What if only I want to show that a statement is true? To do so, I could present a sound argument. It's both the least and the most I need to do.
If I want to convince someone that a statement is true, then presenting a sound argument may be either insufficient or unnecessary.
So, I guess a refrigerator has both a function and a purpose.
Yes. There are exceptions. That's not a problem. I said primary function, not essential function (a function that it cannot lack).
Does anything that cannot think have a purpose?
That is a really interesting question. We have this situation in current philosophy where the idea of purpose or intention is only comprehensible as the conscious activity of an individual mind. In fact one of the principle tenets of scientific naturalism is that 'nature acts without purpose' - therefore no 'telos' or tendency, not only 'religious' terms but even in terms of 'progressiveness' in evolution (i.e. Herbert Spencer et al).
The paradox is that existentially this means that the human ego is left with the task of devising purposes in a universe where there is none.
of course, in all traditional (i.e. pre-modern) societies, nature is alive with purpose, and the diety or dieties have purposes in which humans even feature in some ways.
it is really out of scope for this thread but I think I will put together a post on it separately.
A good argument is one we find persuasive.
The evidence is overwhelming for you, but not for Abmadinejad. You and your consensus will mock him, and he and his consensus will mock you.
And the string theorist may mock you for seeing the Earth as a sphere, when for them its obviously a 12-dimensional object. It's the same old human animal, patting itself on the back for its prejudices. It's the same old role-play, identification with God, or the Truth, or common sense, or the majority, or individualism. It's a cape that comes in many colors.
To say that one's view is a truth for everyone is the new version of religious superstition. I think I prefer religious superstition which is explicitly based on faith.
For him it does not weigh more than a large building.
But this is to slide away from the pressure point. It's where men disagree that arguments are necessary in the first place.
From a practical point of view, I believe in the truth of physics. But such belief is so justified that it makes comes across as a dodge of the issue.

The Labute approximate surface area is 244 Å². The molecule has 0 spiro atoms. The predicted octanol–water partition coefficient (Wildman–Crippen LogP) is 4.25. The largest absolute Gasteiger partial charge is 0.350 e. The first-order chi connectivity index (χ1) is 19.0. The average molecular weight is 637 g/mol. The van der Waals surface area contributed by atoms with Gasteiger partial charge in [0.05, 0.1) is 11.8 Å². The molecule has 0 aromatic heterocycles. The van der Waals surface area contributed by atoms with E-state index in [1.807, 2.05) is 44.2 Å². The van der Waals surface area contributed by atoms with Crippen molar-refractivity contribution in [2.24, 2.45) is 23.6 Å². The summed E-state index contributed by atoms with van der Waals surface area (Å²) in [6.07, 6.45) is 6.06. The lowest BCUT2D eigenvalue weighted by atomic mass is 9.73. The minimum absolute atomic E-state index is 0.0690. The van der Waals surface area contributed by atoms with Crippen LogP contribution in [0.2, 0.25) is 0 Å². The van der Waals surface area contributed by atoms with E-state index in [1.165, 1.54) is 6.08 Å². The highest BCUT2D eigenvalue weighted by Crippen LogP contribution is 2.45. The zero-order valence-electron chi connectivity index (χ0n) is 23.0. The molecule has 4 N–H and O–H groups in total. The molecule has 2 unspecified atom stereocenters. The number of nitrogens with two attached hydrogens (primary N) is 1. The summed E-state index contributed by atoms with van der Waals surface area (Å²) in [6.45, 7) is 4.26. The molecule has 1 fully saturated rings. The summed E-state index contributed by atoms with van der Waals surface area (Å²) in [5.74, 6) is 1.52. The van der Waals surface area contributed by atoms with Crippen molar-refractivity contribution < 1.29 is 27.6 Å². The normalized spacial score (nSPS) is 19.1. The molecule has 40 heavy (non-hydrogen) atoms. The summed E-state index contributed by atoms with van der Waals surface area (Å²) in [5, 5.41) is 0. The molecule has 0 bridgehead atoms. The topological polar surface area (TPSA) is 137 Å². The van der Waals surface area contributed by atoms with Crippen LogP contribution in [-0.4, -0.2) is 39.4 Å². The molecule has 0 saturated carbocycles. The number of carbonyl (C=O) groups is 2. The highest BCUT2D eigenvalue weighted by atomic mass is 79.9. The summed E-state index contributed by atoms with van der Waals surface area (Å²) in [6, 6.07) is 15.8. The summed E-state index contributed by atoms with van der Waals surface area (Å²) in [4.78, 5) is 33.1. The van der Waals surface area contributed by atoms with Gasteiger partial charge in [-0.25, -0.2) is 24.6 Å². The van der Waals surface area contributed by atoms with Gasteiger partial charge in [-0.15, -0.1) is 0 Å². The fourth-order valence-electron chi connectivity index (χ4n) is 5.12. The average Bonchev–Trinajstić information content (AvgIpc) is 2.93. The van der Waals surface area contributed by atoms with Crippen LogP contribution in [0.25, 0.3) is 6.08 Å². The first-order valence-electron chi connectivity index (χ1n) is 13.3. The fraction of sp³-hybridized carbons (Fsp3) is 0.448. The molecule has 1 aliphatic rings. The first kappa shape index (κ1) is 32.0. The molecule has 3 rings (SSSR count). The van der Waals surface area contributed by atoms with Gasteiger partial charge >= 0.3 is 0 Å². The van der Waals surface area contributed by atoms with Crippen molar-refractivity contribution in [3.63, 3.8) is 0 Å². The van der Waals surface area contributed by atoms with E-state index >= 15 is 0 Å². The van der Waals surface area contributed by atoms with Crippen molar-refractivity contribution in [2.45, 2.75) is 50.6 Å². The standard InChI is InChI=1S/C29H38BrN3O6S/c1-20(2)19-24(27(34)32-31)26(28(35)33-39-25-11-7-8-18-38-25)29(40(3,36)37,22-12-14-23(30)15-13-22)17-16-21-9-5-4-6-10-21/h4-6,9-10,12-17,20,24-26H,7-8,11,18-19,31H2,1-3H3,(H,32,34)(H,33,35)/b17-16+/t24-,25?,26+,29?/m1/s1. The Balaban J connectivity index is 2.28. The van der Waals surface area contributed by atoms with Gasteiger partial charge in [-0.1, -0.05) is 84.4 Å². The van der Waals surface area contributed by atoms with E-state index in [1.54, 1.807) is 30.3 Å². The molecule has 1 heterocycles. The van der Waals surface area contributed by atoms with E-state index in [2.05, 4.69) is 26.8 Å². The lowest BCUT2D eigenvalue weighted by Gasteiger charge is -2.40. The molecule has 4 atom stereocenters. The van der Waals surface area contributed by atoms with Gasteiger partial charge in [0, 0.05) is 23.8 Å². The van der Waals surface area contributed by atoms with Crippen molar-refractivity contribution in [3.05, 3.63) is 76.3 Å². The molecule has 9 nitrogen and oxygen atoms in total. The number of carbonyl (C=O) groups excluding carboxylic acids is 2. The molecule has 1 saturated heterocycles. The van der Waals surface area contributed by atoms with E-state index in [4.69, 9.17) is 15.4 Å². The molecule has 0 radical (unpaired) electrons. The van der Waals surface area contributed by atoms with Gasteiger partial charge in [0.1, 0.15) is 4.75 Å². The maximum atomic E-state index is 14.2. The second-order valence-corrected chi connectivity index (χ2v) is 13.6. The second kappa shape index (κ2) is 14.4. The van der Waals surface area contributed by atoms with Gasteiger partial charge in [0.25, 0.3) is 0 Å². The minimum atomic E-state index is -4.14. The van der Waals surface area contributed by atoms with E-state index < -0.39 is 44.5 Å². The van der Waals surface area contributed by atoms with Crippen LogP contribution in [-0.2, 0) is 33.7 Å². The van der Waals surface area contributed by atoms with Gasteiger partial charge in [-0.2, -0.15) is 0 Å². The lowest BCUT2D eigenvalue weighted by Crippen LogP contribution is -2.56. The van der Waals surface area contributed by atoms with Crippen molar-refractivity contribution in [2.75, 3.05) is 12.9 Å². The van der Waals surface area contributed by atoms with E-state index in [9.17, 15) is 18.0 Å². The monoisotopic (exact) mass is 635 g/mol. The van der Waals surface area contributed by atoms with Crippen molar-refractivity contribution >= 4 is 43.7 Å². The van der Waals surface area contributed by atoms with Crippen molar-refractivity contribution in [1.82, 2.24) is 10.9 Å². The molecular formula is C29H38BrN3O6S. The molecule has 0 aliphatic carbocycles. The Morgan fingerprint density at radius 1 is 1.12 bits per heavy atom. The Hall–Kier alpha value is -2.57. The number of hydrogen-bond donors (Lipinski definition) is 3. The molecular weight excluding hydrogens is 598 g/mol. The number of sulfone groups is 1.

It's still just your opinion that the Holocaust happened. I happen to agree with you. Maybe you would bet your life on it. But others disagree. And perhaps they would bet their lives on it. Yes, it more to persuasive to appeal to the Lord or objective reality, depending upon your audience, but that is not proof of your connection to some transubjective entity. You have your faith/justification and certain consensus behind you. Nothing else.
But that is enough, for we get by on our prejudices all the time. Myself included.
This issue is that right and wrong are decided subjectively. When many subjectivities agree on something (like the relative weights of buildings and basketballs), they experience a strong sense of objectivity. But when it becomes less obvious, the subjective root of existence becomes more obvious. Morality, politics, a murder trial, first date conversation, the tact or tactlessness of a eulogy, this discussion we are having right now....
All that is experienced is real. A dream is real. Feelings are real. Misunderstandings are real. All consciousness is reality. We tend privilege objectivity for practical reasons, but subjectivity is the source, root, and ground of objectivity. And the individual genius in art,philosophy, and science is where we honor subjective visions. But these visions must be assimilated before anyone finds them honorable.
When many subjectivities agree on something (like the relative weights of buildings and basketballs), they experience a strong sense of objectivity.
You mean intersubjectivity. But, I think that you think that intersubjectivity = objectivity, don't you? Why, again, do you think we don't have access to the objective, just because we are experiencing subjectively?
I am not sure what you have in mind by "intersubjectivity", but I would say that intersubjectivity amounts of objectivity in some cases, but not in other cases.
This is what I have in mind by intersubjectivity.
You typed this in another thread:
Objective: What is true no matter what anyone believes.
Subjective: What is believed to be true.
And to this I will add intersubjectivity:
Intersubjectivity: What is believed to be true by two or more people.
What I implied is that intersubjectivity does not equal objectivity. This means, like you noted, that just because we have intersubjectivity for something, it does not follow that that thing is objectively true. But, it could mean we have access to the objective. For instance, if everyone agrees that they see and feel this rock here, there would be intersubjectivity that the rock exists, and I think we can safely assume that the rock objectively exists. This is not to say I'm absolutely certain that the rock objectively exists, but that I do find it much more likely.
The two people may be equally insane. You can't mean that. It would depend on who the people were who agreed the rock exists. But yes, strong evidence for the existence of something is agreement among people. But, remember, lots of people have agreed on having been abducted by space-aliens. I think that evidence is pretty weak. In fact, the United Kingdom has recently stopped its research program into the existence of UFOs.